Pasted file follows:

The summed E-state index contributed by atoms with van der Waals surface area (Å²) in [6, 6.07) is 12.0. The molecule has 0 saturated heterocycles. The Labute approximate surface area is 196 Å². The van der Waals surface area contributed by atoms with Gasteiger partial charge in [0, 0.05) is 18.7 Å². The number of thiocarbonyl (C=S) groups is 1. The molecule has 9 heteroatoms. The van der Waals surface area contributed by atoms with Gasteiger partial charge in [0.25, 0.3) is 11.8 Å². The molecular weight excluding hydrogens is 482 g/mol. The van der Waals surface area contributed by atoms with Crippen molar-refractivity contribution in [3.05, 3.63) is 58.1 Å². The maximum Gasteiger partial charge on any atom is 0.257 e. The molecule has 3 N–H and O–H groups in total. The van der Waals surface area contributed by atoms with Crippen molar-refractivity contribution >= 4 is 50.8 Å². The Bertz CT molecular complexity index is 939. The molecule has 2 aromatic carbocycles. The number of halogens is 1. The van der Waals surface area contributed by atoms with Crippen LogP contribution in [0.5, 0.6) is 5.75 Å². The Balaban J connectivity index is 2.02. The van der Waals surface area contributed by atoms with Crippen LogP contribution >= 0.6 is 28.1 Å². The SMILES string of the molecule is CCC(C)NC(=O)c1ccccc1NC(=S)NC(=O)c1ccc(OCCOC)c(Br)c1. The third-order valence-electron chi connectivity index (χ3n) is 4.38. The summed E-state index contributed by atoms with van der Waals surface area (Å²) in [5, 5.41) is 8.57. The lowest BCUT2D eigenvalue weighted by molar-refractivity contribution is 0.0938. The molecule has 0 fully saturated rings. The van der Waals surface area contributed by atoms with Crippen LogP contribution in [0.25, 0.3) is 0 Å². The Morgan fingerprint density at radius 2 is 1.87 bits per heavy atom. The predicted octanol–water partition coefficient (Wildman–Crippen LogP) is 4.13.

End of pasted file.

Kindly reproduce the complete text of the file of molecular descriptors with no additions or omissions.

The summed E-state index contributed by atoms with van der Waals surface area (Å²) in [6, 6.07) is 12.0. The molecule has 0 saturated heterocycles. The Labute approximate surface area is 196 Å². The van der Waals surface area contributed by atoms with Gasteiger partial charge in [0, 0.05) is 18.7 Å². The number of thiocarbonyl (C=S) groups is 1. The molecule has 9 heteroatoms. The van der Waals surface area contributed by atoms with Gasteiger partial charge in [0.25, 0.3) is 11.8 Å². The molecular weight excluding hydrogens is 482 g/mol. The van der Waals surface area contributed by atoms with Crippen molar-refractivity contribution in [3.05, 3.63) is 58.1 Å². The maximum Gasteiger partial charge on any atom is 0.257 e. The molecule has 3 N–H and O–H groups in total. The van der Waals surface area contributed by atoms with Crippen molar-refractivity contribution >= 4 is 50.8 Å². The Bertz CT molecular complexity index is 939. The molecule has 2 aromatic carbocycles. The number of halogens is 1. The van der Waals surface area contributed by atoms with Crippen LogP contribution in [0.5, 0.6) is 5.75 Å². The Balaban J connectivity index is 2.02. The van der Waals surface area contributed by atoms with Crippen LogP contribution >= 0.6 is 28.1 Å². The SMILES string of the molecule is CCC(C)NC(=O)c1ccccc1NC(=S)NC(=O)c1ccc(OCCOC)c(Br)c1. The third-order valence-electron chi connectivity index (χ3n) is 4.38. The summed E-state index contributed by atoms with van der Waals surface area (Å²) in [5, 5.41) is 8.57. The lowest BCUT2D eigenvalue weighted by molar-refractivity contribution is 0.0938. The molecule has 0 fully saturated rings. The van der Waals surface area contributed by atoms with Crippen LogP contribution in [0.25, 0.3) is 0 Å². The Morgan fingerprint density at radius 2 is 1.87 bits per heavy atom. The predicted octanol–water partition coefficient (Wildman–Crippen LogP) is 4.13.